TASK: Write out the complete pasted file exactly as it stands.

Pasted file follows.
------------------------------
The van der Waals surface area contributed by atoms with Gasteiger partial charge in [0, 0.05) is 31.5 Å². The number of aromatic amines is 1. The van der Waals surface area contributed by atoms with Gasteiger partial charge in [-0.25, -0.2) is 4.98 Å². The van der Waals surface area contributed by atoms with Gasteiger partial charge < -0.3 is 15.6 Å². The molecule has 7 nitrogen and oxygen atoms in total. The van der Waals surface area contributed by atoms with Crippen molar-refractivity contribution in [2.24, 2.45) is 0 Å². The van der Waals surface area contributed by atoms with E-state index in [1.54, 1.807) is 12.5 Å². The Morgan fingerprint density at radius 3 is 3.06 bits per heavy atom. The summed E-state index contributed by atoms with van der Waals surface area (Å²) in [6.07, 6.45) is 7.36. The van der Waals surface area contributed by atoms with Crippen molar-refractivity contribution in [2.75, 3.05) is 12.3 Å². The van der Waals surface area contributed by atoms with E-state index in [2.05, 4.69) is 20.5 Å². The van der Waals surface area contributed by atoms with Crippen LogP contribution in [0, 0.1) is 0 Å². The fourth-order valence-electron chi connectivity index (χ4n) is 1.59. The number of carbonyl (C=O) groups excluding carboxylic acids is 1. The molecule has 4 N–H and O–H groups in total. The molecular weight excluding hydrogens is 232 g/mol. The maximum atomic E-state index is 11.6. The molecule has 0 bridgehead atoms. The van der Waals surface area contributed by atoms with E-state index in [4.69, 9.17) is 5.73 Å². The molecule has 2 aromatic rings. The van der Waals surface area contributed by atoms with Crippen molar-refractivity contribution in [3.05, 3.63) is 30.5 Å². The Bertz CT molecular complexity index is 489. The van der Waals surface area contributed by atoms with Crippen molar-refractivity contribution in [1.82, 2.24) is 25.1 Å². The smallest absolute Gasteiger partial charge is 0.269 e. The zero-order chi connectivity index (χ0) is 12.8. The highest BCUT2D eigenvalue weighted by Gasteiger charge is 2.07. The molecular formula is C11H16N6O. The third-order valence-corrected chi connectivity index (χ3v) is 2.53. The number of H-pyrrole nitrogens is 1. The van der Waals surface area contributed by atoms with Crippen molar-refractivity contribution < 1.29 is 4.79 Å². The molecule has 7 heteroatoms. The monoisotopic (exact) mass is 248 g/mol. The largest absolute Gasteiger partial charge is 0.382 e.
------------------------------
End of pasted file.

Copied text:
The van der Waals surface area contributed by atoms with Gasteiger partial charge in [0, 0.05) is 31.5 Å². The number of aromatic amines is 1. The van der Waals surface area contributed by atoms with Gasteiger partial charge in [-0.25, -0.2) is 4.98 Å². The van der Waals surface area contributed by atoms with Gasteiger partial charge < -0.3 is 15.6 Å². The molecule has 7 nitrogen and oxygen atoms in total. The van der Waals surface area contributed by atoms with Crippen molar-refractivity contribution in [2.24, 2.45) is 0 Å². The van der Waals surface area contributed by atoms with E-state index in [1.54, 1.807) is 12.5 Å². The Morgan fingerprint density at radius 3 is 3.06 bits per heavy atom. The summed E-state index contributed by atoms with van der Waals surface area (Å²) in [6.07, 6.45) is 7.36. The van der Waals surface area contributed by atoms with Crippen molar-refractivity contribution in [2.75, 3.05) is 12.3 Å². The van der Waals surface area contributed by atoms with E-state index in [2.05, 4.69) is 20.5 Å². The van der Waals surface area contributed by atoms with Crippen LogP contribution in [0, 0.1) is 0 Å². The fourth-order valence-electron chi connectivity index (χ4n) is 1.59. The number of carbonyl (C=O) groups excluding carboxylic acids is 1. The molecule has 4 N–H and O–H groups in total. The molecular weight excluding hydrogens is 232 g/mol. The maximum atomic E-state index is 11.6. The molecule has 0 bridgehead atoms. The van der Waals surface area contributed by atoms with E-state index in [4.69, 9.17) is 5.73 Å². The molecule has 2 aromatic rings. The van der Waals surface area contributed by atoms with Crippen molar-refractivity contribution in [3.05, 3.63) is 30.5 Å². The Bertz CT molecular complexity index is 489. The van der Waals surface area contributed by atoms with Crippen molar-refractivity contribution in [1.82, 2.24) is 25.1 Å². The smallest absolute Gasteiger partial charge is 0.269 e. The zero-order chi connectivity index (χ0) is 12.8. The highest BCUT2D eigenvalue weighted by Gasteiger charge is 2.07. The molecular formula is C11H16N6O. The third-order valence-corrected chi connectivity index (χ3v) is 2.53. The number of H-pyrrole nitrogens is 1. The van der Waals surface area contributed by atoms with Crippen molar-refractivity contribution < 1.29 is 4.79 Å². The molecule has 7 heteroatoms. The monoisotopic (exact) mass is 248 g/mol. The largest absolute Gasteiger partial charge is 0.382 e.